On February 12, 2008, the Court certified five classes of FedEx employees. (Id.) On October 8, 2009, Plaintiffs Weigele, Tessa Bishop, and Jose Vallardes filed a first amended complaint. (Doc. No. 204 (FAC).) On April 5, 2010, the Court decertified the four remaining*fn2 classes in light of the Ninth Circuit's decisions in In re Wells Fargo Home Mortgage Overtime Pay Litigation, 571 F.3d 953 (9th Cir. 2009) and Vinole v. Countrywide Home Loans, Inc., 571 F.3d 935 (9th Cir. 2009). (Doc. No. 265 (Decertification Order).) On August 4, 2010, the Court granted Plaintiffs Weigele, Bishop, and Vallardes's motion for leave to file a second amended complaint. (Doc. No. 279.) Plaintiffs filed their second amended complaint on August 11, 2010. (Doc. No. 281 (SAC).)

Plaintiffs' SAC asserts the same five causes of action as the original complaint and the FAC. (Compare SAC ¶¶ 24--41, with FAC ¶¶ 30--47, and Doc. No. 1 (Compl.) ¶¶ 29--46.) The SAC differs from the FAC in two material ways. First, in light of the Court's Decertification Order, the SAC contains no class allegations or class action references. (See SAC.) Second and especially relevant to the instant motion, the SAC names eighteen additional individual Plaintiffs (the added Plaintiffs).*fn3 (See id. ¶ 10.) Plaintiffs allege that the added Plaintiffs have "elected to pursue their claims in this action individually based upon the common facts that they were employed as 'Dock Service Managers,' in California for the Defendant at various periods since May 2002." (Id.)


Federal Rule of Civil Procedure 12(b)(6) permits a party to raise by motion the defense that the complaint "fail[s] to state a claim upon which relief can be granted," generally referred to as a motion to dismiss. The Court evaluates whether a complaint states a cognizable legal theory and sufficient facts in light of Federal Rule of Civil Procedure 8(a), which requires a "short and plain statement of the claim showing that the pleader is entitled to relief." Although Rule 8 "does not require 'detailed factual allegations,' . . . it demands more than an unadorned, the-defendant-unlawfully-harmed-me accusation." Ashcroft v. Iqbal, - U.S. -, 129 S.Ct. 1937, 1949 (2009) (quoting Bell Atl. Corp. v. Twombly, 550 U.S. 544, 555 (2007)). In other words, "a plaintiff's obligation to provide the 'grounds' of his 'entitle[ment] to relief' requires more than labels and conclusions, and a formulaic recitation of the elements of a cause of action will not do." Twombly, 550 U.S. at 555 (citing Papasan v. Allain, 478 U.S. 265, 286 (1986)). "Nor does a complaint suffice if it tenders 'naked assertion[s]' devoid of 'further factual enhancement.'" Iqbal, 129 S.Ct. at 1949 (citing Twombly, 550 U.S. at 557). Rule 8 "does not unlock the doors of discovery for a plaintiff armed with nothing more than conclusions." Id. at 1950.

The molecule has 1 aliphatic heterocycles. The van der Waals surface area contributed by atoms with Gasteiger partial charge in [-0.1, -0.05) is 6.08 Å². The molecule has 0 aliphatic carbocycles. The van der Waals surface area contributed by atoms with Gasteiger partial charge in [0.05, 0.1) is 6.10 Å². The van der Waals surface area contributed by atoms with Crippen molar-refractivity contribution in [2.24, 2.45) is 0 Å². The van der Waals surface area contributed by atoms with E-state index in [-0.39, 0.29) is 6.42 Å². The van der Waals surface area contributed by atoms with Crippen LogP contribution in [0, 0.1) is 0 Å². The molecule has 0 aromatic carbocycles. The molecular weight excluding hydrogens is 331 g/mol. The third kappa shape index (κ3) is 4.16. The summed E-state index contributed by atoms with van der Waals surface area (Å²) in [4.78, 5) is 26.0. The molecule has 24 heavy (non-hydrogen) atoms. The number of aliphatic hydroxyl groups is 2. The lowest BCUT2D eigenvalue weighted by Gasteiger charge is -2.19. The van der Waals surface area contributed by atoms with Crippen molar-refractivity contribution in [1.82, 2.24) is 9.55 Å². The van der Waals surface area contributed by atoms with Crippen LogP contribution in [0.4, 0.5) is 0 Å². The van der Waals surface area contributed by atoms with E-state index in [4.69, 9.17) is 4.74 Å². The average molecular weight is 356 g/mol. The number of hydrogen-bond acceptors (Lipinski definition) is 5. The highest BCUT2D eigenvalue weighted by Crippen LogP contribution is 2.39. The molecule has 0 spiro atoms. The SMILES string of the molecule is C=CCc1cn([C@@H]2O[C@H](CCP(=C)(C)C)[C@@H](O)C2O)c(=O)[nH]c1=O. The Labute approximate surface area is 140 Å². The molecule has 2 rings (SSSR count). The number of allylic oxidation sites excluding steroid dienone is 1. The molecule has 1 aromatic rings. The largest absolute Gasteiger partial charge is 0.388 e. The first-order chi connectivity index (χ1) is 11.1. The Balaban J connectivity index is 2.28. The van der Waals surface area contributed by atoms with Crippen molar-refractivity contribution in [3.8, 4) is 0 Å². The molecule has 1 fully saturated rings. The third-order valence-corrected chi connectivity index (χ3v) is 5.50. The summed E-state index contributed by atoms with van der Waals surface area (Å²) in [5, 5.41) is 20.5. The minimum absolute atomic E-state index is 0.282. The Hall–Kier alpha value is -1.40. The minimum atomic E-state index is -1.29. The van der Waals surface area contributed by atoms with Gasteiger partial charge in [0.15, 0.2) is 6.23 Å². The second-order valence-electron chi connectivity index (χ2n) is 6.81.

"To survive a motion to dismiss, a complaint must contain sufficient factual matter, accepted as true, to 'state a claim to relief that is plausible on its face.'" Id. (quoting Twombly, 550 U.S. at 570); see also Fed. R. Civ. P. 12(b)(6). A claim is facially plausible when the facts pled "allow[] the court to draw the reasonable inference that the defendant is liable for the misconduct alleged." Id. (citing Twombly, 550 U.S. at 556). That is not to say that the claim must be probable, but there must be "more than a sheer possibility that a defendant has acted unlawfully." Id. Facts "'merely consistent with' a defendant's liability" fall short of a plausible entitlement to relief. Id. (quoting Twombly, 550 U.S. at 557). Further, the Court need not accept as true "legal conclusions" contained in the complaint. Id. This review requires context-specific analysis involving the Court's "judicial experience ...